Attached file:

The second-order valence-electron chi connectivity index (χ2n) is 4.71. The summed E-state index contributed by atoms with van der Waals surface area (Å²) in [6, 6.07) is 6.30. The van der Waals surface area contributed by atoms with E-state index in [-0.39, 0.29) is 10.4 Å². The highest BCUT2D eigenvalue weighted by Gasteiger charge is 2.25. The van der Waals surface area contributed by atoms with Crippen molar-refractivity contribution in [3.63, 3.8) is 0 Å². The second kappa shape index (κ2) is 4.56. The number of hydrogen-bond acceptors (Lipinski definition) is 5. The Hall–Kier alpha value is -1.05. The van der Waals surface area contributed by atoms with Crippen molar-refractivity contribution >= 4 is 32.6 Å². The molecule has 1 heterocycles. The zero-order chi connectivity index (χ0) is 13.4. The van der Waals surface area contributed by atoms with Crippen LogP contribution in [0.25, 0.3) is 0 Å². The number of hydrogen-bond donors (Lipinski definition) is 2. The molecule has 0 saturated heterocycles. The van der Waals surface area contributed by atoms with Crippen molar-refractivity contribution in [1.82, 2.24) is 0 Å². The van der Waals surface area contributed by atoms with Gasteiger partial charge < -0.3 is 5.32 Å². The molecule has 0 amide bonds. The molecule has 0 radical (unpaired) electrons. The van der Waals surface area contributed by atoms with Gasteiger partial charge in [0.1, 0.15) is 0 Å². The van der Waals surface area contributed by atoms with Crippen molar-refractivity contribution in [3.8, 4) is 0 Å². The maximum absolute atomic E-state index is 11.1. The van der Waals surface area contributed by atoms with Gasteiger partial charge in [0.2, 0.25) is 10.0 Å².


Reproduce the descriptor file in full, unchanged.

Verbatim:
The second-order valence-electron chi connectivity index (χ2n) is 4.71. The summed E-state index contributed by atoms with van der Waals surface area (Å²) in [6, 6.07) is 6.30. The van der Waals surface area contributed by atoms with E-state index in [-0.39, 0.29) is 10.4 Å². The highest BCUT2D eigenvalue weighted by Gasteiger charge is 2.25. The van der Waals surface area contributed by atoms with Crippen molar-refractivity contribution in [3.63, 3.8) is 0 Å². The second kappa shape index (κ2) is 4.56. The number of hydrogen-bond acceptors (Lipinski definition) is 5. The Hall–Kier alpha value is -1.05. The van der Waals surface area contributed by atoms with Crippen molar-refractivity contribution >= 4 is 32.6 Å². The molecule has 1 heterocycles. The zero-order chi connectivity index (χ0) is 13.4. The van der Waals surface area contributed by atoms with Crippen LogP contribution in [0.25, 0.3) is 0 Å². The number of hydrogen-bond donors (Lipinski definition) is 2. The molecule has 0 saturated heterocycles. The van der Waals surface area contributed by atoms with Crippen molar-refractivity contribution in [1.82, 2.24) is 0 Å². The van der Waals surface area contributed by atoms with Gasteiger partial charge < -0.3 is 5.32 Å². The molecule has 0 amide bonds. The molecule has 0 radical (unpaired) electrons. The van der Waals surface area contributed by atoms with Gasteiger partial charge in [0.1, 0.15) is 0 Å². The van der Waals surface area contributed by atoms with Crippen molar-refractivity contribution in [3.8, 4) is 0 Å². The maximum absolute atomic E-state index is 11.1. The van der Waals surface area contributed by atoms with Gasteiger partial charge in [0.2, 0.25) is 10.0 Å².